In contrast to de Klerk’s initiative, the State Environmental Inspectorate’s methodology isn’t designed to tally indirect emissions like those from the displacement of Ukrainian victims of the war. Neither does it account for prospective emissions from the eventual reconstruction. Rather, for now, the draft methods will inventory emissions from only hostilities-related wildfires, damages to industrial facilities and fuel consumption by military equipment — and nothing else. (The methods might be expanded in the future, for instance, to include emissions from infrastructure fires). It’s the difference between making scientifically sound estimations — the Initiative on GHG Accounting of War’s present domain — and only collecting data that will meet a particular legal threshold and withstand the scrutiny of a judge picking them apart during a court case. The draft methods of the State Environmental Inspectorate of Ukraine are meant to fulfill the latter goal. They will, therefore, measure only those direct greenhouse gas emissions that can be calculated “precisely” and with what information is currently available, said Andrii Moroz, a lawyer who is advising the State Environmental Inspectorate.
For instance, wildfires from shelling often must meet criteria that ensure they aren’t naturally occurring. An atypically shaped blaze that follows a streak-line pattern characteristic of shelling, for instance, is a sign that it has not occurred randomly but is due to “anthropogenic influence,” as Savenets sometimes calls acts of war out of scientific habit. Meanwhile, the destruction of industrial property, say a pipeline or a power plant, must be formally attributed to Russian troops by official bodies like the State Emergency Service of Ukraine or the State Environmental Inspectorate of Ukraine, in order to attribute those emissions to Russia.
Alina Sokolenko, a sustainability expert who analyzes the legal questions arising from the war’s environmental damages for Ukraine’s State Environmental Inspectorate, sums it up this way: “It’s not only a matter of how to measure, but [also] how to prove and how to receive compensation for these losses.”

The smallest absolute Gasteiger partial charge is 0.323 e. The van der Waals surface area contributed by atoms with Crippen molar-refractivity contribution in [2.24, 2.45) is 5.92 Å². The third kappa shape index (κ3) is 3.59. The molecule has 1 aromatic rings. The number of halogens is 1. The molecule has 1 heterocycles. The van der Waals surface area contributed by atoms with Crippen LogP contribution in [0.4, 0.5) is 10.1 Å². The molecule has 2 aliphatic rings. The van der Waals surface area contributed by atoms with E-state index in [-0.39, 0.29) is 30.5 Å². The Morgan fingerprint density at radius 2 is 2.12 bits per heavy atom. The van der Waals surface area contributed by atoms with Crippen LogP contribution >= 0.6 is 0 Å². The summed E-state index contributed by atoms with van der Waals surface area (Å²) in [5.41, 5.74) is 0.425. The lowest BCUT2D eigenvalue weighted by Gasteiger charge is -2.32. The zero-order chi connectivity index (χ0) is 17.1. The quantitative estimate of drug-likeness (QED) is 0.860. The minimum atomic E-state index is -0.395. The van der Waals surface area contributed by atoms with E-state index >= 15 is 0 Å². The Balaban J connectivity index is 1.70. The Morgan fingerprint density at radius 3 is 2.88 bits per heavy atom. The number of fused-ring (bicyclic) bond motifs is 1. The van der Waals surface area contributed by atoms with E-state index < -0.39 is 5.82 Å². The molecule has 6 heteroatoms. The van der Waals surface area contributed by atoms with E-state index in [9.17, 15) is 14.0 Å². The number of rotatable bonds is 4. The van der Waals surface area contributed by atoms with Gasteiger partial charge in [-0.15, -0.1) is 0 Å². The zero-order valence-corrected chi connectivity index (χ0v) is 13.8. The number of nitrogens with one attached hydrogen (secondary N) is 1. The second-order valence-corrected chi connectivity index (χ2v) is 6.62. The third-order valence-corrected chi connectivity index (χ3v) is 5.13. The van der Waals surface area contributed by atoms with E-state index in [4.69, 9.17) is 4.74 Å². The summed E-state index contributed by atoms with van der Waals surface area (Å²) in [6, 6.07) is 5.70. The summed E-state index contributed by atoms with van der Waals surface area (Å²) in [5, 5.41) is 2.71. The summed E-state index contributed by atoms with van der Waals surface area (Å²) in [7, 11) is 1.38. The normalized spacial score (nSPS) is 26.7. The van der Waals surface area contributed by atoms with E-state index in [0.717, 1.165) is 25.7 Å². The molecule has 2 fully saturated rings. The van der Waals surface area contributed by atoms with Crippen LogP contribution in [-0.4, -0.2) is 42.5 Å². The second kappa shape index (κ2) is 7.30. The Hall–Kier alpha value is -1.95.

Should Ukraine go ahead with claims for greenhouse gas emissions, it would mark the first time a country seeks compensation for such damages resulting from an all-out war, Rutgers Law School professor Cymie Payne, an expert on international environmental reparations, told me. “It would push our understanding of the harms of war to the environment in new directions.”
The road to compensation would likely follow the usual legal procedures. First, the plaintiff — Ukraine — would have to show that it was injured because the defendant — Russia — broke the law. It would then have to show the extent and kind of harm it suffered, and also that the law is one that requires compensation.
Yes, the climate claims would be a long shot, largely because it will not be easy for the plaintiffs to establish that the greenhouse gases have caused Ukraine harm that is specific enough to be compensated. Still, Ukrainian experts point to a relevant precedent in international courts where a handful of lawsuits have resulted in the awarding of environmental damages from cross-border conflict. In the foremost of these cases, Kuwait accused Iraq of breaching the international law doctrine prohibiting unprovoked attacks when it spilled massive amounts of oil across the Kuwaiti desert during the Gulf War of the early 1990s. The United Nations Compensation Commission awarded Kuwait about $3 billion in monetary compensation just for those claims. In 2018, the International Court of Justice ruled that Nicaragua had to pay Costa Rica a few hundred thousand dollars in environmental compensation for illegally dredging a canal that damaged its wetlands.
Karen Hulme, at the University of Essex School of Law, thinks one possible, but never-before-tested path that Ukraine could take to make its claims would involve arguing that, like with Iraq, Russia’s invasion constitutes a breach of the prohibition on states to use unprovoked force against one another. That doctrine is enshrined in the United Nations Charter. Ukraine would need to further argue that Russia must make amends for all the resulting damage to the climate with monetary damages. Alternative arguments could claim breaches of the global climate rules tied to the United Nations Framework Convention on Climate Change, or of states’ duty to prevent significant transboundary environmental damage, a doctrine of international law, Hulme said. “It is so far unprecedented in international law for greenhouse gas emissions to qualify as damage in such claims,” she warned. “And so there would be many legal hurdles to pass.”